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21 October 2008

System-oriented architecture principles

By Andrew Clifford

If we want our IT to consist only of strictly independent systems, what would our design principles be?

Last week I introduced the idea of a system-oriented architecture (SYSOA), in which the basic unit of IT is a strictly independent system.

To consider this further, we need some definitions and some principles.

First, definitions. IT is made up of three types of entity: systems, appliances and network.

  • A system is a purposeful and independent collection of application software, the system software and hardware on which it runs, and all the support services required for its operation.
  • An appliance is a generic hardware and software capability that may provide a service to a system or systems, but which is not otherwise purposeful.
  • The network is the means of communication between systems.

The principles for systems are:

  • Every system has a defined purpose, usage and owner.
  • Every system is independent from all others. It can run independently from all others (though it may not be able to do useful work). It does not share data or runtime components with any others. It does not assume the state of data in any others.
  • Every system is an instance of a system definition. Many system definitions have only one instance but, for example, a branch-based system is likely to be an instance of a common definition.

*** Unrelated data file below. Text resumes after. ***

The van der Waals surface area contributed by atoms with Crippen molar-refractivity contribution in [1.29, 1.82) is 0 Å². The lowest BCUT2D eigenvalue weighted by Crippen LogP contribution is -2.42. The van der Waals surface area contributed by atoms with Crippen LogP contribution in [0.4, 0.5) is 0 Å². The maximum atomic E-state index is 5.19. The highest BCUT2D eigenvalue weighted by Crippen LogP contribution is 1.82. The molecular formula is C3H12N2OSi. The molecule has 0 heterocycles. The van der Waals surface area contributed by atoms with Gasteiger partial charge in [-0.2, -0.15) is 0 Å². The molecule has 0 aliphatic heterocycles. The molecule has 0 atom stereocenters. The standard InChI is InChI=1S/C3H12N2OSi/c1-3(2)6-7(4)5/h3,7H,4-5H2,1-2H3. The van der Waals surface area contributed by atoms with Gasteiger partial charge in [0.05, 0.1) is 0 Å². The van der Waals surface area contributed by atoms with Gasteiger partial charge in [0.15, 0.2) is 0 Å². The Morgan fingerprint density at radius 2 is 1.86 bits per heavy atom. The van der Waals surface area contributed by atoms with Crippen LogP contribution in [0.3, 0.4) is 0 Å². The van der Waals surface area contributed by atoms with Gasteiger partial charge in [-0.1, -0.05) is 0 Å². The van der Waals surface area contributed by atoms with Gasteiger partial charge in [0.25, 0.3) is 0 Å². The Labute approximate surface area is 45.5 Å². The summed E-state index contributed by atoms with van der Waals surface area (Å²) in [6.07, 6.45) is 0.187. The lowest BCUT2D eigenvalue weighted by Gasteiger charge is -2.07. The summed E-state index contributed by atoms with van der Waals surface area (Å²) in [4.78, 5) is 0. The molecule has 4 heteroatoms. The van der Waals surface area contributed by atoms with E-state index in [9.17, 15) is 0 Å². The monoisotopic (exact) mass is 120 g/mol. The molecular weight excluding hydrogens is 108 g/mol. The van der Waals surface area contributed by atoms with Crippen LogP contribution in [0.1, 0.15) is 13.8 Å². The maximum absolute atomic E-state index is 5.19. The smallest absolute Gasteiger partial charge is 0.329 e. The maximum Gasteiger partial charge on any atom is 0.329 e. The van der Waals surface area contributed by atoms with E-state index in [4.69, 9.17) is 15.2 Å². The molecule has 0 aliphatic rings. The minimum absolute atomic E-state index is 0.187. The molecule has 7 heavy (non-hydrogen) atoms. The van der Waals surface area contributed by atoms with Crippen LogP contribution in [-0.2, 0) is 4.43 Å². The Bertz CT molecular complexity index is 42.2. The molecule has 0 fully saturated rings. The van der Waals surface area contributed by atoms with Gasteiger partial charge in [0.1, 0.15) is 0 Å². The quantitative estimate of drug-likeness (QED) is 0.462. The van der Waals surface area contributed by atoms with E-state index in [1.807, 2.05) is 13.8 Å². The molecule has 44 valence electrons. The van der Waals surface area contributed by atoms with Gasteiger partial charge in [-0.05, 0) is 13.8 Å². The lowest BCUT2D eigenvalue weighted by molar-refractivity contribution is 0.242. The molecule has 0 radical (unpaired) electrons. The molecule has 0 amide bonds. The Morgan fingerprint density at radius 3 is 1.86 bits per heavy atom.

• There are no special relationships between systems. There is no special relationship between client and server systems, between instances of the same system definition, or between systems that co-operate to support a meaningful business activity. Systems can not be broken down into systems, and systems are not assembled from systems.
  • Systems only communicate with each other through pairs of defined request-response messages.
  • Every system has a physical existence. It is located somewhere, and it is clear where this system ends and the next system starts.
  • Technical functionality can be defined as a system provided that it is a purposeful and independent piece of functionality.

Not all IT can be broken down into meaningful systems. The appliance category covers IT that needs to be managed as hardware or software outside of the definition of a system, such as a storage array or a PC. Appliances of the same type are interchangeable.

The distinction between an appliance and a component of a system is subjective, and reflects its usage and how it is managed. If it supports only one system and is managed as part of that system, then it is a component of the system. If it supports many systems, or it is managed as a generic capability, then it is an appliance.

Although these principles may seem simple, they challenge commonly held views of IT. They do not support the view of IT as a library of reusable components, or the idea of IT as layered architecture. However, I think that these principles could achieve the same aims, but in a simpler and better-controlled way. Next week, I will cover how data management would need to change to conform to a system-oriented architecture.

Next: SYSOA and data management

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